LordLzGlad wrote:

Gameplay has very little to do with the themes behind the story...

...Ok. And...
I don't know get what you are saying. Nobody said they were. I said games are often about gameplay and games can be good because of a good story but it is not necessary. The Last Story gameplay wise isn't all that great, but the story made the game memorable. Super Mario World has the most basic story ever, but the gameplay and level design of that game make it a masterpiece in my opinion.

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V8_Ninja

18. Posted:

Having watched the David Cage speech, it almost amazing how easily his last points can be turned against him.

David Cage: "We need to establish new relations with Hollywood!"

Every Cynic Ever: "Why should we even try when you freely admit that games are fundamentally different than movies?"

David Cage: "Reviewer's need to stop being terrible and shallow!"

Every Cynic Ever: "What, so they can 'Appreciate' all your 'Subtlety' and 'Nuance' which are 100% undoubtedly in your games?"

David Cage: "Video game players need to stop buying crap!"

Every Cynic Ever: "...So that they can buy your games, which are proven to NOT be crap?"

Also, David Cage states that the video games aren't "Mass Market". Rovio would like to talk to you, sir.

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Bankai

19. Posted:

Trainer_DJ wrote:

Bankai wrote:

What has that got to do with philosophy?

Xenoblade is surface level. Everything in that game is spelled out for players in flashing neon lighting. There's no puzzling through deeper themes, there's no being engaged on an intellectual level.

That's not to say Xenoblade is a bad game (certainly I prefer it to modern Zelda games), but it's an emotional, surface-level engagement. The themes of Zelda games certainly take more work to really get to the bottom of them.

If you'd really studied philosophy you would understand the difference there, surely.

Doesn't change the fact that the questions the book was asking could be used for a ton of games. Also, just because the philosophical element isn't as direct doesn't make the concepts any deeper. That's like when some philosophers are super indirect about the concepts they talk about. Yeah, you can get down to the point of the matter but was all that metaphor or having the idea come in some sort of dialogue really necessary?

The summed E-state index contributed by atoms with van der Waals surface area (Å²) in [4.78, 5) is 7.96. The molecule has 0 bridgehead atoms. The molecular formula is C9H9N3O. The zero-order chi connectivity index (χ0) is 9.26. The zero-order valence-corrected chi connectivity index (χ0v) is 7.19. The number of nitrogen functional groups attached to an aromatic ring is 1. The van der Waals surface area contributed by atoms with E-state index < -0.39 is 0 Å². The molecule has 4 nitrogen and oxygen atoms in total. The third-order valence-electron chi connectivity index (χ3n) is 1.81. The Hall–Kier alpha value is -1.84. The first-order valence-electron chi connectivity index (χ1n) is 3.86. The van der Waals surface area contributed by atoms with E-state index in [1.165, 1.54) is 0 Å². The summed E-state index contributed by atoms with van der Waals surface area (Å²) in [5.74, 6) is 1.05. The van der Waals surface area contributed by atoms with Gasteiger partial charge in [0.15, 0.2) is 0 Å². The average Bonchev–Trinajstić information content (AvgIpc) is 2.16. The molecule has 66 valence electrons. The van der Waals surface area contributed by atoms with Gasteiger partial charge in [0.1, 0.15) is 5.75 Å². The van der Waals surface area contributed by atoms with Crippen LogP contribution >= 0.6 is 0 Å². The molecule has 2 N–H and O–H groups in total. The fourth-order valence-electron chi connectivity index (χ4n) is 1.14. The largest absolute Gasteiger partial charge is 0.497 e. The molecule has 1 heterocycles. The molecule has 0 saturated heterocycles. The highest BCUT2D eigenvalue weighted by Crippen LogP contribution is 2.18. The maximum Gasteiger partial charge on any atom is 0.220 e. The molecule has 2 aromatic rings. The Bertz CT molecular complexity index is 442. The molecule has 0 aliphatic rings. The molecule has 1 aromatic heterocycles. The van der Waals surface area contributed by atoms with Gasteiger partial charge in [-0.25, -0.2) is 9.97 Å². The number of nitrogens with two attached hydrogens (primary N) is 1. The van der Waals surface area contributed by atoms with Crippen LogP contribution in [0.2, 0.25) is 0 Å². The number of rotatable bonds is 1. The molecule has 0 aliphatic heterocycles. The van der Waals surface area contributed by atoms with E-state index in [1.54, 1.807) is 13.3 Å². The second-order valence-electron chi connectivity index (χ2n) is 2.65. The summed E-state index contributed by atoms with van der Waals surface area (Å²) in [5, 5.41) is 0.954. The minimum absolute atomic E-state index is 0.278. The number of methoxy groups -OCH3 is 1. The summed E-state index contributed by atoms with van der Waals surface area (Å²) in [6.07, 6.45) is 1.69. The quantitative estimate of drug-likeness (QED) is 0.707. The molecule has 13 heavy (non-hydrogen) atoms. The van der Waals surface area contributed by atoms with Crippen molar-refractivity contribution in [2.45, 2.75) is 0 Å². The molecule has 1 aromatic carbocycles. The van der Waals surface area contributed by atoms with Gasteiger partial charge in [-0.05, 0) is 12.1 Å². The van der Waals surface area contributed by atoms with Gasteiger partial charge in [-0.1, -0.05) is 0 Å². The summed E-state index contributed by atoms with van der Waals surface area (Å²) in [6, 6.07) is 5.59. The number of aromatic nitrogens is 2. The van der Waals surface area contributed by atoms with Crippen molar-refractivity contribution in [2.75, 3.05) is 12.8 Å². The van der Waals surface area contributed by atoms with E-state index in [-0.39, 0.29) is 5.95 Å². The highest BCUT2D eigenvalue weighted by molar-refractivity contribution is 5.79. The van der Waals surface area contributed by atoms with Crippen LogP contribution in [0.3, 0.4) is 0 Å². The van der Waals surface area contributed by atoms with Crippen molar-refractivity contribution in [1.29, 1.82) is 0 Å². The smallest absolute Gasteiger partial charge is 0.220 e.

LordLzGlad wrote:

Gameplay has very little to do with the themes behind the story...

...Ok. And...
I don't know get what you are saying. Nobody said they were. I said games are often about gameplay and games can be good because of a good story but it is not necessary. The Last Story gameplay wise isn't all that great, but the story made the game memorable. Super Mario World has the most basic story ever, but the gameplay and level design of that game make it a masterpiece in my opinion.

You seem to be getting confused between me saying a game has virtually no meaning and me saying a game is bad.

I wasn't commenting on Xenoblade's quality as a game. I was pointing out that it's about as philosophically deep as a baby's pool.

In fact, I know there are plenty of gamers out there that quite specifically don't like thinking while they play games and would get upset if the meaning of Xenoblade was more ambiguous or less easy to digest.

But that doesn't change the fact it's not Dark Souls, or Nier, or Ni No Kuni, or Pandora's Tower.

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shingi_70

20. Posted:

Games a being different from movies doesn't mean there can't be input between the two mediums. For examples look at how Lucasfilm, Skywalker sound, and Ondiustrial light and magic are working on Star Wars 1313 as if it were the next movie or show.